A plaintiff recently asserted age and sex discrimination claims and attempted to support them with “direct evidence.” The proposed direct evidence, however, was the testimony of two other employees. One testified: “I really think that anyone that was older with more experience [the decision-maker] felt they were threatening to him, and I felt that way personally.” The other testified: “I felt like to other members of the senior leadership team, I felt like my age and perhaps even the fact that I was a female was, I think, a limiting factor.” Not surprisingly, the court found that a plaintiff cannot build a case based on co-workers’ thoughts and feelings. Instead, “direct” evidence requires a “specific link” between the motive of the decision-maker and the adverse employment action. Holmes v. Trinity Health, No. 12-3129 (8th Cir. Sept. 4, 2013).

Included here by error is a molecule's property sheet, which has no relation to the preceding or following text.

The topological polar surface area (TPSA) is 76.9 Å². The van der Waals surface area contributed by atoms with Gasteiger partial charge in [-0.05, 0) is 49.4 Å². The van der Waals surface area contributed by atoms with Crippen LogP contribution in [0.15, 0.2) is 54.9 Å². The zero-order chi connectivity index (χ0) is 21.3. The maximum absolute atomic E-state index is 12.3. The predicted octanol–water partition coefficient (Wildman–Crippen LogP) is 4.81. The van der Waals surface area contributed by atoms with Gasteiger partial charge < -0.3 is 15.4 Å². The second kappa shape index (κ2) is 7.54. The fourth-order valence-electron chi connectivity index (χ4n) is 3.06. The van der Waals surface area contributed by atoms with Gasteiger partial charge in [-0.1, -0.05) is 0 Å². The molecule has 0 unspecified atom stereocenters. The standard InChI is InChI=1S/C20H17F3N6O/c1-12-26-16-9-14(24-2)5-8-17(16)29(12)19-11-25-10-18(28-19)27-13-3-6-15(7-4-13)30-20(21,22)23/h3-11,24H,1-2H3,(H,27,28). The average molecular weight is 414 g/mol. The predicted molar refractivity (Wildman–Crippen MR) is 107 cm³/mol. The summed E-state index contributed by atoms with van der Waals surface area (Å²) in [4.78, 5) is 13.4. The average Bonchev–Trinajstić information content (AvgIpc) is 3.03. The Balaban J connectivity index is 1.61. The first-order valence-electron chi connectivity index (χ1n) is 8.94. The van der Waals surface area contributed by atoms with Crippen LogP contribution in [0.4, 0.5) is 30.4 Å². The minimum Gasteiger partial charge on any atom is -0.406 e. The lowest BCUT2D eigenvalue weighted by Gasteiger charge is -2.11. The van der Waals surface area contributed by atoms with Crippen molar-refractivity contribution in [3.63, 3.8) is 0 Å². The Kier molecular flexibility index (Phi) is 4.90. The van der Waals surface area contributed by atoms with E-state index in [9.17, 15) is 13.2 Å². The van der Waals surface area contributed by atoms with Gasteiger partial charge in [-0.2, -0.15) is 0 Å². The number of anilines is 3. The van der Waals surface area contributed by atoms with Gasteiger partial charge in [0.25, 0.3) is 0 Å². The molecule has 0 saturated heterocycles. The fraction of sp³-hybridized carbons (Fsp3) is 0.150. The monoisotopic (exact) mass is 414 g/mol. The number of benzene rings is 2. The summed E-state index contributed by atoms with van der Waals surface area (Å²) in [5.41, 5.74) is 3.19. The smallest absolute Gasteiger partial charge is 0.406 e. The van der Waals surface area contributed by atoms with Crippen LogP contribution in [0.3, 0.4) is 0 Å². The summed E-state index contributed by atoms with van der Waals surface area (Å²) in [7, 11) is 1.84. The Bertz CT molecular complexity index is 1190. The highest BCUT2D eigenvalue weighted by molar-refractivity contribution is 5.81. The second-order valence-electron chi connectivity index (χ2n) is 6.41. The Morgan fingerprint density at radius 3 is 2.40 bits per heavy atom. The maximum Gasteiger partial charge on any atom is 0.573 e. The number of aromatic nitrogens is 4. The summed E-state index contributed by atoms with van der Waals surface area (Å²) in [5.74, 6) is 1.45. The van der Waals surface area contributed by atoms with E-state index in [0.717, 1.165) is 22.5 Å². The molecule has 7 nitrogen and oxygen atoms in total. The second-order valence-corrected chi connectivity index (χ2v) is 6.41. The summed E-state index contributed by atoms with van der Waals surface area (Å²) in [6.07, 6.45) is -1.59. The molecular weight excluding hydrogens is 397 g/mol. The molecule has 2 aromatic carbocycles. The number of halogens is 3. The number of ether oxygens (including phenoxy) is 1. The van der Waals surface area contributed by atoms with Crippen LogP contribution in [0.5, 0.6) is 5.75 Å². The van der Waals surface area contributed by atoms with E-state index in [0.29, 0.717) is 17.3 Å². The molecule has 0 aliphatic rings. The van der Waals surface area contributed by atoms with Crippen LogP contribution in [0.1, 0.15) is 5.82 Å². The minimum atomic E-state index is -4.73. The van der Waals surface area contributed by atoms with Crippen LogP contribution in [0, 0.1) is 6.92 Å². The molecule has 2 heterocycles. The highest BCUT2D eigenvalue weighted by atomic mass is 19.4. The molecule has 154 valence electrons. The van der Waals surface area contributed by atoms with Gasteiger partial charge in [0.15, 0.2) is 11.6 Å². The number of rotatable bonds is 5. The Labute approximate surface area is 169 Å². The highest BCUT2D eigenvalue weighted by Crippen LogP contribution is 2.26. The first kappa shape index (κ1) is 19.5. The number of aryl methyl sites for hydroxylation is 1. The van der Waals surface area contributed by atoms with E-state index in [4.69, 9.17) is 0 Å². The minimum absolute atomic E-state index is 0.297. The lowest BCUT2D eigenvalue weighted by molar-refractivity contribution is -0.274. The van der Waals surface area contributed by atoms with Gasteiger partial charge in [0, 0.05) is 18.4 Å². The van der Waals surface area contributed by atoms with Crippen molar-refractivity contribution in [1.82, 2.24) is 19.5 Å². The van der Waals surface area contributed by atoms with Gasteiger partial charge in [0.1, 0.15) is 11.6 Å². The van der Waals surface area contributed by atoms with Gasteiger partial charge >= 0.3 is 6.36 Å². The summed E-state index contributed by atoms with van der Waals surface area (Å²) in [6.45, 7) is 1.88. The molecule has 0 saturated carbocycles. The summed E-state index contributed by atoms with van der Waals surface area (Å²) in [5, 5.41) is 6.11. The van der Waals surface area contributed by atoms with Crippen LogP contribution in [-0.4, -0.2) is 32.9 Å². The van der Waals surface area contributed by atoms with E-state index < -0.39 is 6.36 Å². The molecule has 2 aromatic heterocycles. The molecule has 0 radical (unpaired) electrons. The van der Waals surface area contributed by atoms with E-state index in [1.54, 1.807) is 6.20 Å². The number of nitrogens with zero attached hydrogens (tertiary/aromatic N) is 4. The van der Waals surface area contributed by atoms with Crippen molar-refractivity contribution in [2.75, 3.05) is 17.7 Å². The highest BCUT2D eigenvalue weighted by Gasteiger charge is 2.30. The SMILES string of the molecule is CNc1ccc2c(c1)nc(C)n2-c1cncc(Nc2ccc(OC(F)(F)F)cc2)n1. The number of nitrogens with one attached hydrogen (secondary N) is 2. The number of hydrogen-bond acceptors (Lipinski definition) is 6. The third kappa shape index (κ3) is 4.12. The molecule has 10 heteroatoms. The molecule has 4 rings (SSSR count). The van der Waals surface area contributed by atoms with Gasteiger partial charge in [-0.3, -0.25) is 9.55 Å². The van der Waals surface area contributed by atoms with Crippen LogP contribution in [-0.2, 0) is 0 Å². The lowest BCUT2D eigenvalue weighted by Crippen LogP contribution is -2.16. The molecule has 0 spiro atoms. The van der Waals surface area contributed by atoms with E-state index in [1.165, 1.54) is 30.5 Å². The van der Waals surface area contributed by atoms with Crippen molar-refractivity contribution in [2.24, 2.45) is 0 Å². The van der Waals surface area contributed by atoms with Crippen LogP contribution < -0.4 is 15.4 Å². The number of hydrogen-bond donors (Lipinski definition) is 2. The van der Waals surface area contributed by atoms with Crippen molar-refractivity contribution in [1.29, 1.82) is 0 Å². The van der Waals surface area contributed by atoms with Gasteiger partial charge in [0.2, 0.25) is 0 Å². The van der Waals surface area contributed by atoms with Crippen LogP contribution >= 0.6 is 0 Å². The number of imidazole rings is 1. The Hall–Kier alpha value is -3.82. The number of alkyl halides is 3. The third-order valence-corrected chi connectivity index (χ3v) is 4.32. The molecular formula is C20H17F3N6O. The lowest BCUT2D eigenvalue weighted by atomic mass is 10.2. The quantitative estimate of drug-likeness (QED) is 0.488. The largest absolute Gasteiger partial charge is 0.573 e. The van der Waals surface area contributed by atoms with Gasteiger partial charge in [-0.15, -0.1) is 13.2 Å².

It is reassuring that courts still require proof to support civil claims. Employees’ feeling and thinking – and even wishing – there was discrimination, without any basis beyond their own speculation, does not cut it.